As we saw in the previous lesson, valid arguments contain premises that lead to
a conclusion in a formal logical structure.
For example, a formal logical structure could look like of it's 5 PM,
then I can leave work.
It's 5 PM.
Therefore, I can leave work, but what happens if the logical structure is
correct, but you have one or more flawed premises?
In this lesson, we'll be looking specifically at logical fallacies
related to premises and how these weaken an argument.
Let's start with the fallacy of jumping from correlation to cause.
This fallacy occurs when you can see two phenomena are related and
you conclude that one phenomenon causes the other.
For example, in this graph, we see a strong positive correlation between
sales in ice cream and shark attack incidents.
This claim possibly arises from an argument that follows a formal logical
structures such as.
Two trends that occur at the same time exist in a cause-effect relationship.
The trends of increased shark attacks and
increased ice cream sales occur at the same time.
Therefore, shark attacks are caused by increased ice cream sales or vice versa.
You might find this argument convincing at first,
because it follows the structure of formal logic.
However, even if the structure of an argument is logical,
we need to check that all the premises are sound.
You might have identified that the first premise was problematic.
We can't assume correlation implies causation.
It might be the case that the two trends are completely coincidental or there
might be an unexamined third factor, which is causing both trends independently.
For example, the onset of warmer weather could be the cause of increased shark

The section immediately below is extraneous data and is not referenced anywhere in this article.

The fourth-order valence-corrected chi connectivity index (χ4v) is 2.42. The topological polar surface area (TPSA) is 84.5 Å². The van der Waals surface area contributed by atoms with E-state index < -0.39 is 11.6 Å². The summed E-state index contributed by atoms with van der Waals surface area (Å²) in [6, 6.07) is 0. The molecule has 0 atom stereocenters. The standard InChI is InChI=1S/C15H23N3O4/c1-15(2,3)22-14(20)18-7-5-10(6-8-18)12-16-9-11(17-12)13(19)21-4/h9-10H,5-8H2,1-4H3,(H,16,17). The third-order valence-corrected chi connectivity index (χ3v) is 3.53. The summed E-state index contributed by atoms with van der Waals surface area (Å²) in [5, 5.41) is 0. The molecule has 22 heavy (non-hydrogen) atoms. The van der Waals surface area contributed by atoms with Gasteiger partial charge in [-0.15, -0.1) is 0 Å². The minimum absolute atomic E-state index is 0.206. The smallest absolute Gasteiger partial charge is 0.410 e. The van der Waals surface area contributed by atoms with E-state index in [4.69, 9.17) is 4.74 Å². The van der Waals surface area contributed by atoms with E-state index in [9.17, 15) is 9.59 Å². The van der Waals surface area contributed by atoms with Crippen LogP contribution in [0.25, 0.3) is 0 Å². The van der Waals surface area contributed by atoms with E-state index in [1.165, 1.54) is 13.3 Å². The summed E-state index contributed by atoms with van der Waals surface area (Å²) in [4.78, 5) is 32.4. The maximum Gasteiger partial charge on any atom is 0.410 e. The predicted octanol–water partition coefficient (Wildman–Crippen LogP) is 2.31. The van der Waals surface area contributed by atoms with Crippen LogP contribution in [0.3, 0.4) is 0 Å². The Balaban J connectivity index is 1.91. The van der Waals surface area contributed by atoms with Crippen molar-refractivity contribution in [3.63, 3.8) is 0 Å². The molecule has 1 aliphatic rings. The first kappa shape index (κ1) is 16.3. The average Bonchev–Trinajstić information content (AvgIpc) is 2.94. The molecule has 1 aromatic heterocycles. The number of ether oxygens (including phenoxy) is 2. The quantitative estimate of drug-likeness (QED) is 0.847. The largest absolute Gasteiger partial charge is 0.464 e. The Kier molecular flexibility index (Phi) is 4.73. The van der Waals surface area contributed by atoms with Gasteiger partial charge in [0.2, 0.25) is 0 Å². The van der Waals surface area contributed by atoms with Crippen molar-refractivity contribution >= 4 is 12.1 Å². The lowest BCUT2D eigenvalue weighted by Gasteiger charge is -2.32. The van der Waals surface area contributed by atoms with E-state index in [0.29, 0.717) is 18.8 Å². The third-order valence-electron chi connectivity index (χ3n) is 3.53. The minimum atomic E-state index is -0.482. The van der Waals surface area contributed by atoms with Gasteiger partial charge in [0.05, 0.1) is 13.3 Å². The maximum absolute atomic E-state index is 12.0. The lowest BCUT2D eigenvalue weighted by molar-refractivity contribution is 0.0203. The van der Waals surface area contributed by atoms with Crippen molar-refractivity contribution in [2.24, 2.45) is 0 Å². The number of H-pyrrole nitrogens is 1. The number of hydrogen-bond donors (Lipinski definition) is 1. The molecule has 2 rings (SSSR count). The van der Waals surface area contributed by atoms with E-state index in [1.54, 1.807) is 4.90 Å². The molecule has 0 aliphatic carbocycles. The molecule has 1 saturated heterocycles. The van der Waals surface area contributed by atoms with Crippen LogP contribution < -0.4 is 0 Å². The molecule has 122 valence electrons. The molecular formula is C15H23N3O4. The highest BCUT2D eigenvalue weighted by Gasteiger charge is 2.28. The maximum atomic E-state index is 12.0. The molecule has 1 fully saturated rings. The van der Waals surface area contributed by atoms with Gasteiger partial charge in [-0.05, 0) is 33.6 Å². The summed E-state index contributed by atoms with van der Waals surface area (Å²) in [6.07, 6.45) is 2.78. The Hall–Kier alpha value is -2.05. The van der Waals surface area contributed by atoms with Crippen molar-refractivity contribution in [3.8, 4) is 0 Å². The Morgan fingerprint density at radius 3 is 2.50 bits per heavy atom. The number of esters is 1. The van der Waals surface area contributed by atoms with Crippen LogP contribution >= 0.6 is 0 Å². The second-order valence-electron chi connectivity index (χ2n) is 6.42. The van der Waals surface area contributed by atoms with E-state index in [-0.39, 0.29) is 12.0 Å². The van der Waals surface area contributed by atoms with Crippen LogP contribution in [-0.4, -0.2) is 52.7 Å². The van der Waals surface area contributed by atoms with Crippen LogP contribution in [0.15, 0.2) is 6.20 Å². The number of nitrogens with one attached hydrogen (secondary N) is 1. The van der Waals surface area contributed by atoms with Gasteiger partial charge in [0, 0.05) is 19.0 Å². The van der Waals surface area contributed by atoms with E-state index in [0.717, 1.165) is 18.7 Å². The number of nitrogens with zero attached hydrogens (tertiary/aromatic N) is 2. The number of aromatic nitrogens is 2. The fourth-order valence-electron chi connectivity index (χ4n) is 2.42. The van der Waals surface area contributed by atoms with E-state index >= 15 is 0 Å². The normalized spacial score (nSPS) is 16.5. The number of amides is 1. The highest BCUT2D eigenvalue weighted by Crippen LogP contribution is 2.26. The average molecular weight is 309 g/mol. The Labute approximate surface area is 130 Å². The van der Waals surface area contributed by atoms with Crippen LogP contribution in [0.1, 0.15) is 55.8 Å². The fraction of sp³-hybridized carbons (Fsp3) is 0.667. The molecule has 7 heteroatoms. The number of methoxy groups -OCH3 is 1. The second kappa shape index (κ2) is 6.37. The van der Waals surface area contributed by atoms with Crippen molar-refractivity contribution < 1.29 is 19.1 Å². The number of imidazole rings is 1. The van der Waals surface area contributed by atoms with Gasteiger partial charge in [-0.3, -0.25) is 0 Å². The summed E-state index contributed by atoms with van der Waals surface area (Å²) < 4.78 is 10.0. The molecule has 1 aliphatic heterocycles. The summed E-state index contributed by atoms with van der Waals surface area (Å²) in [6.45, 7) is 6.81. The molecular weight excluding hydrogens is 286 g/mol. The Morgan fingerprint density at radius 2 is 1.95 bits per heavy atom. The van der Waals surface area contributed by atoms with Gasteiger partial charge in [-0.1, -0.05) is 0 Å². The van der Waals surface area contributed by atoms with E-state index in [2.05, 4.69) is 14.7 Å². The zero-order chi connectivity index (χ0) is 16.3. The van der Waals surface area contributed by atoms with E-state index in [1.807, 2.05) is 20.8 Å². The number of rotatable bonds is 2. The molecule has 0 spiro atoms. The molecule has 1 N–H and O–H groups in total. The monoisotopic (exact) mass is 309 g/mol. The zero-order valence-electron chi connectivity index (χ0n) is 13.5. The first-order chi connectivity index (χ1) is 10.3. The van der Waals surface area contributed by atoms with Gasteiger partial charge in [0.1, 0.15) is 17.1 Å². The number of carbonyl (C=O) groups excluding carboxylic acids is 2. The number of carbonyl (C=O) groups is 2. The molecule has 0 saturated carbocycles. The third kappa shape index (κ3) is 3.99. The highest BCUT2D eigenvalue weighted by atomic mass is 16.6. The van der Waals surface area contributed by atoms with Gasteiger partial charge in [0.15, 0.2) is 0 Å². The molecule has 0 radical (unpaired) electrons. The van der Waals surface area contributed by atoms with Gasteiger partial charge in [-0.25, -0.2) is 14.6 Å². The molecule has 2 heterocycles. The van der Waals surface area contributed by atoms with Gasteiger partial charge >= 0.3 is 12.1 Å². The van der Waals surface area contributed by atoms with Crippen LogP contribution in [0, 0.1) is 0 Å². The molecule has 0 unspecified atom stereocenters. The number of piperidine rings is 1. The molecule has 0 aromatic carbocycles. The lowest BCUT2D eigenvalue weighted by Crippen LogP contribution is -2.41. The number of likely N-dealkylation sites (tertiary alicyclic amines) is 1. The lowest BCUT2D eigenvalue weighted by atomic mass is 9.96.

attacks as more people swim in the open at that time.
Warmer weather could also explain an increase in ice cream sales.
To recap, although the logical structure of the argument is valid premises
that directly infer causation from correlation are a logical fallacy and
you should watch out for these in your own arguments and in the arguments of others.
Let's look at two more fallacies involving faulty premises.
The next one is called hasty generalization.
A hasty generalization draws a conclusion
about a class based on too few or atypical examples.
Generalizations are arguments that make a general comment based on specific
Unwarranted generalizations are called stereotypes.
For example, homeless people live on the street or
homeless men are middle-aged men.
These claims that homeless people live on the street and
homeless people are middle-aged men might be based on someone's
own limited observations or experiences of homeless people,
which have been extended to a comment about all homeless people.
Generalizations that are personal or anecdotal, or based on a small sample
size are problematic and should not be used as evidence for an academic argument.
We can see this when we test the validity of these claims.
For the first claim about homeless people living on the street, census data
reveals this proportion of homeless people is actually in the minority.
According to the Australian Bureau of Statistics,
there are actually only 6% of homeless people that sleep in the street.